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14 September 2023 - News


Judith Oyombe in her class showcasing some of the creative materials that her young learners have made in class.

By Diana Maweu

On a sunny morning in Kiboro Primary School in Mathare North, Nairobi, we find children in a class completely engaged in a painting activity given to them by their teacher, Judith Oyombe. She goes around assessing the learners’ work and assisting them where necessary.

The lesson comes to an abrupt end when the bell rings announcing break time. The children run out to play as Teacher Judith remains in class to assess her pupils’ paintings some more. She smiles as she goes through the paintings, her face that of a proud teacher. She tells us Save the Children donated the crayons her pupils use.

“Save the children has enabled these pupils to enjoy learning. The crayons you see here were donated to us by Save the Children. They also gave us some of the play equipment you can see out on the playground,” she says adding that she has witnessed first hand the tremendous improvement in the growth of the children since the start of the project back in 2020.

Kiboro Primary School is one of three Early Childhood Education (ECD) centers in Mathare informal settlement, supported by Save the Children’s ECD project. The support this project offers includes training of teachers, parents and Boards of Management. Save the Children’s ECD Coordinator Patrick Ooko says these trainings center on inclusive education, provision of inclusive learning and play materials for learners, child protection and positive discipline to ensure that all ECD children, regardless of their vulnerabilities, learn in safe and protective environments.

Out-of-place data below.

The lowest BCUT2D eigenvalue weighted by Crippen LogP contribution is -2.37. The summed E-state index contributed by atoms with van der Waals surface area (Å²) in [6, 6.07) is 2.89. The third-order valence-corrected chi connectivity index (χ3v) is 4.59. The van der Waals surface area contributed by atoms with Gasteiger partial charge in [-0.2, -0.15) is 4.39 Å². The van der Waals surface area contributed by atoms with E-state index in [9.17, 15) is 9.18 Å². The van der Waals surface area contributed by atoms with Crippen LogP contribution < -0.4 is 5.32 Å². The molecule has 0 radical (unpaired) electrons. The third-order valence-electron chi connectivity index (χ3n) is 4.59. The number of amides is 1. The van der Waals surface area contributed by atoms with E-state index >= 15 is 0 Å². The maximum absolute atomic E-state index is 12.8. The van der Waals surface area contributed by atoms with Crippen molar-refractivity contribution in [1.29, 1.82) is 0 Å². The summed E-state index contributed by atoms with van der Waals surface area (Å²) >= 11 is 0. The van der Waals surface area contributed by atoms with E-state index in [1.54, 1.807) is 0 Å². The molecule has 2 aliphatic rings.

“Save the Children is very passionate about education for all children because we believe that education opens doors for children. Access to safe and quality education forms part of the Country Strategic Plan 2022-2024 and is among our 2030 global ambition of ensuring children learn. We picked ECD Centers in Mathare to at the very least, break the cycle of disadvantage for children living in such areas,” said Patrick.

Teacher Judith confirms that since the beginning of the project, she has seen massive improvement in her young learners.

She adds that parental participation has increased tremendously.

“Before the program began, teachers had a difficult time convincing parents to enroll their children up for extended learning. These activities are encouraged under ECD to help parents get more involved with their children’s development. We have seen tremendous development since this program began because it has helped parents to understand the importance of parental involvement in a child’s learning activities, this has in turn helped better the parent-child relationship.”

The project, which has been running since 2020 has seen children in the community and ECD centers benefit through parental involvement in their day to day lives from home to school. There is a lot of focus on fathers because in most informal settlements, it is often a belief that it is a mother’s responsibility to take care of the children – with fathers playing a peripheral role.

The program has seen more men get trained, and as Patrick tells us, they have seen tremendous improvement with more fathers now getting involved in their children’s development.